In 2006 Ernesto Carman first encountered large numbers of CERWs at Las Brisas Nature Reserve while watching a mixed species flock and participating in the flock were 13 Cerulean Warblers!
After consulting literature and ornithologists, this event was considered a possible anomaly; CERWs were known to arrive in large waves some years.
The following year however, Ernesto returned to Las Brisas in late August and early September and once again found CERWs to be the most common migrant, observing anywhere between 1 and 5 individuals in each mixed species flock he encountered.
The pattern was repeating itself, but oddly enough CERWs were not being seen in the same numbers away from Las Brisas and this led to the initiative of an organized, country-wide survey in early September of 2008 to have a larger scale image of where CERWs were in Costa Rica.
Once again Las Brisas was the epicenter for CERWs and all the evidence was suggesting this tiny area on the northeast slopes of Turrialba Volcano was possibly an important stopover site for CERWs. It was then Proyecto Cerúlea was born.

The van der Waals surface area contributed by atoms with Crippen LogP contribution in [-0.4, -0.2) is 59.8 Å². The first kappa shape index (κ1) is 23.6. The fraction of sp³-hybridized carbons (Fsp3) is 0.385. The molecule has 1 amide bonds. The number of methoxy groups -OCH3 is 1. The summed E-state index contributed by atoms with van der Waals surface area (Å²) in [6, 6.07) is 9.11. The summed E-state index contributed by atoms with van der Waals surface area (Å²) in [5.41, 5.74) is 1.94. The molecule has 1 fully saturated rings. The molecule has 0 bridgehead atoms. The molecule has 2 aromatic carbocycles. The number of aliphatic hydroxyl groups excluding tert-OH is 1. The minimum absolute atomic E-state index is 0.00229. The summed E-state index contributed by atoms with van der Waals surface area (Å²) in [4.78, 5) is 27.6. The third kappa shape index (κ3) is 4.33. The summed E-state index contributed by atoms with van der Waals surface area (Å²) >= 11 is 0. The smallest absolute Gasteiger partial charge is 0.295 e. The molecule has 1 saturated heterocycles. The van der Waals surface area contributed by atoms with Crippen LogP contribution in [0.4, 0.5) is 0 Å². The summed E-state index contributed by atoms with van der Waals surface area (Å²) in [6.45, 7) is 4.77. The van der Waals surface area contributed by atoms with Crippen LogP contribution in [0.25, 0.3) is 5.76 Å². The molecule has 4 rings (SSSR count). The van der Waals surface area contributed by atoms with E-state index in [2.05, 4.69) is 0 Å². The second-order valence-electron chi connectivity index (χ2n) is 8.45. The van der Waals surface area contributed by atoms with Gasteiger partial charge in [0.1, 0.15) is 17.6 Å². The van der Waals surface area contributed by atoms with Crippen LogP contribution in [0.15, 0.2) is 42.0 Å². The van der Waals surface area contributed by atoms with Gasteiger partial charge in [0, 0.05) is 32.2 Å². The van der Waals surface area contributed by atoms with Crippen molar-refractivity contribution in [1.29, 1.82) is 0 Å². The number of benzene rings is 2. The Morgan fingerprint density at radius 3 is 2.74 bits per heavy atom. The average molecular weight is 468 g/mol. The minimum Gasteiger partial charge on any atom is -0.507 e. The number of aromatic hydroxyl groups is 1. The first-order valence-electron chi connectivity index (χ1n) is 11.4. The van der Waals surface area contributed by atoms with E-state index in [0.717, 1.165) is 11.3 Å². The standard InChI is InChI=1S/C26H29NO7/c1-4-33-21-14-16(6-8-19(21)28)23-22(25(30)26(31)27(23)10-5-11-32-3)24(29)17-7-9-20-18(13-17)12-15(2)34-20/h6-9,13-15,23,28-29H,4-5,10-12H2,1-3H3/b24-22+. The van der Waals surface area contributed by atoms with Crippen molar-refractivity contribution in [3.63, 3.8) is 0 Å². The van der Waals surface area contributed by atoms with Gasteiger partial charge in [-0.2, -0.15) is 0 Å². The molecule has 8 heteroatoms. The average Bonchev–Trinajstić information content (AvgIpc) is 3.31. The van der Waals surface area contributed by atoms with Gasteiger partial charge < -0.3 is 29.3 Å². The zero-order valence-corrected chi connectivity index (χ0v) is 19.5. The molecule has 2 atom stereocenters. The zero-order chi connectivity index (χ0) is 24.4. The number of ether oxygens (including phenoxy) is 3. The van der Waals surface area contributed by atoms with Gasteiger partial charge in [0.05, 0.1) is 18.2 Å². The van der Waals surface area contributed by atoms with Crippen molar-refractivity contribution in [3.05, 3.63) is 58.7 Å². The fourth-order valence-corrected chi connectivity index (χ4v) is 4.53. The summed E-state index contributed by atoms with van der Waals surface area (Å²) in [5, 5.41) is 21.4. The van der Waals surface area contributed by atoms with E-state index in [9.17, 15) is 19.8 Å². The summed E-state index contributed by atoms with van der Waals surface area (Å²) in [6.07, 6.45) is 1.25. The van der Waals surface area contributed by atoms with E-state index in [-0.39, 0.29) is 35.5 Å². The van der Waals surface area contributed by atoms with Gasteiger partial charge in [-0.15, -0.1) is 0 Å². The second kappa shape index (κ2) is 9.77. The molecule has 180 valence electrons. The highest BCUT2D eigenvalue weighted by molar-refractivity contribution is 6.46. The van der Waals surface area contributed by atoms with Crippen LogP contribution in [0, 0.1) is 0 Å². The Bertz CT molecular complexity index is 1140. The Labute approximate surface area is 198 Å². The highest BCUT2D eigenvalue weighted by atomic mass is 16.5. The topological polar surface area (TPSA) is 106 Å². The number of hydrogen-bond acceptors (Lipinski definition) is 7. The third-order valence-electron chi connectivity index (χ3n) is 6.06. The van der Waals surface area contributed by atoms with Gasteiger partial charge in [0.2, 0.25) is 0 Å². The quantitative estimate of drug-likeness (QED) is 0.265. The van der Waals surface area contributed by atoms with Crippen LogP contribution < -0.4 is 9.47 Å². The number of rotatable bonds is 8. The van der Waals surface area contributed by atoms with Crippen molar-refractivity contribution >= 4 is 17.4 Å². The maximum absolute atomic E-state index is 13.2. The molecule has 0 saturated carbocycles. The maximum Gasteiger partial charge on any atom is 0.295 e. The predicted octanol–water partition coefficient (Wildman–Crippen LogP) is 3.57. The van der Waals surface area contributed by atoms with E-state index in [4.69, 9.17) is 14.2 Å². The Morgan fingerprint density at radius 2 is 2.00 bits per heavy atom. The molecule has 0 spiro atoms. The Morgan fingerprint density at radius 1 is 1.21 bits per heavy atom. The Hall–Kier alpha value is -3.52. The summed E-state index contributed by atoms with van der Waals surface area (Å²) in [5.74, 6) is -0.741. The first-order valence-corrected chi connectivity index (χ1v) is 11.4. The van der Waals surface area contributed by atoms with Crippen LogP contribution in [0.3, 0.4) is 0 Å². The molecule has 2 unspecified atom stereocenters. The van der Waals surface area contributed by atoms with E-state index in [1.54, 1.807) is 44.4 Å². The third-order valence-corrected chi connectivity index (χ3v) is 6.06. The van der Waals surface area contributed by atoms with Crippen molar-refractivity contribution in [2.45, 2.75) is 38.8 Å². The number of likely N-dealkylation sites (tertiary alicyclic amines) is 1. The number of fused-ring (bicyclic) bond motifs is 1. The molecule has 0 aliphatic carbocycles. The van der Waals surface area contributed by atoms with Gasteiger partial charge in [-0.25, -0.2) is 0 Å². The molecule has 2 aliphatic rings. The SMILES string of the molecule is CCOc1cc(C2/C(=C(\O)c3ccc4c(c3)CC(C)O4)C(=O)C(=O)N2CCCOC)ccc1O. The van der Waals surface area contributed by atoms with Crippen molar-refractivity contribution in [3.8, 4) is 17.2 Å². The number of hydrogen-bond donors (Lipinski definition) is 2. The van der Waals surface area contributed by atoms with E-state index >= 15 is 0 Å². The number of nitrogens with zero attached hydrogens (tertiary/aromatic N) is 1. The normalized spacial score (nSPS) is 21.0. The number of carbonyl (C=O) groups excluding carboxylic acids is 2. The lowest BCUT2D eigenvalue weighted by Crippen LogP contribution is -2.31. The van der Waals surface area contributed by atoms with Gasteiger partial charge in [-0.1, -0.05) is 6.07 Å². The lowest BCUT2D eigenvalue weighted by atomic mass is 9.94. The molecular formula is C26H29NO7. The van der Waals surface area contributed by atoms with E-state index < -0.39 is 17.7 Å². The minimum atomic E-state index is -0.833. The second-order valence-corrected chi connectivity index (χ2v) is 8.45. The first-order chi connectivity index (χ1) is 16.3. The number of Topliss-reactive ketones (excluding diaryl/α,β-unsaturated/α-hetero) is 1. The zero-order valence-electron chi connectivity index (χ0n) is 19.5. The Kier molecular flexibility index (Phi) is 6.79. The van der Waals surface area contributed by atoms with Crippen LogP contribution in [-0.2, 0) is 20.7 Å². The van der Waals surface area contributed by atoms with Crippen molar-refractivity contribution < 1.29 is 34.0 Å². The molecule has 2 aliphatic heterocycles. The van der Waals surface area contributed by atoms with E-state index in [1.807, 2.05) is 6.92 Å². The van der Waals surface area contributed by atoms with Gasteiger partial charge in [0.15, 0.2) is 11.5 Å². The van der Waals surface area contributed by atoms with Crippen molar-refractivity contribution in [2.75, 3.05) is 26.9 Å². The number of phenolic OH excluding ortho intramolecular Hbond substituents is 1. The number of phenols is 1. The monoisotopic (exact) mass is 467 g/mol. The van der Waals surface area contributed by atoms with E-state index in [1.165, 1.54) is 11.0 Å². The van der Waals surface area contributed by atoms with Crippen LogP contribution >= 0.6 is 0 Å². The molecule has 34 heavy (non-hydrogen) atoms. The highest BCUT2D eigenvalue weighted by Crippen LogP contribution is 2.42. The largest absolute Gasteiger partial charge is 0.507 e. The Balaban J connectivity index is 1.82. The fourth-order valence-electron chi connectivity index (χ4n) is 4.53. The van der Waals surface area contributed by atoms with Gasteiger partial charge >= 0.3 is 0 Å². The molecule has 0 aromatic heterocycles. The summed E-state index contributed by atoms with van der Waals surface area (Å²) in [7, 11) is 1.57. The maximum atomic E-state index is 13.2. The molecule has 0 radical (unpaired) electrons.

In the following years the “Cerulean Warbler Watch” became a yearly activity in which participants had a good chance of seeing and photographing this enigmatic warbler, but at the same time it served as a platform to educate the public about the importance of stopover habitat for migrants.
Along with the annual survey we also organized workshops and the Costa Rica Birding and Nature Festival to expand our public outreach and impact.
The project has been developing field work focussing on studying the natural history of the CERW during stopover, gathering important data on behavior and diet.
In 2018, Proyecto Cerúlea received a major boost by joining efforts with SELVA and their Neotropical Flyways Project, conducting surveys at different sites within Costa Rica to determine occupancy rates of migratory species such as the Cerulean Warbler to predict where other important stopover sites might be located.
We also did a short period of banding in late August and early September during which we caught and banded 13 CERWs. More importantly we were able to resight and recapture several individuals, providing important data about fat deposition rates and the length of stopovers at Las Brisas.
During a full banding season in 2019, covering the busiest months of fall migration from mid-August to late October, we banded 3739 individuals of 135 species. Of those 22 were CERWs!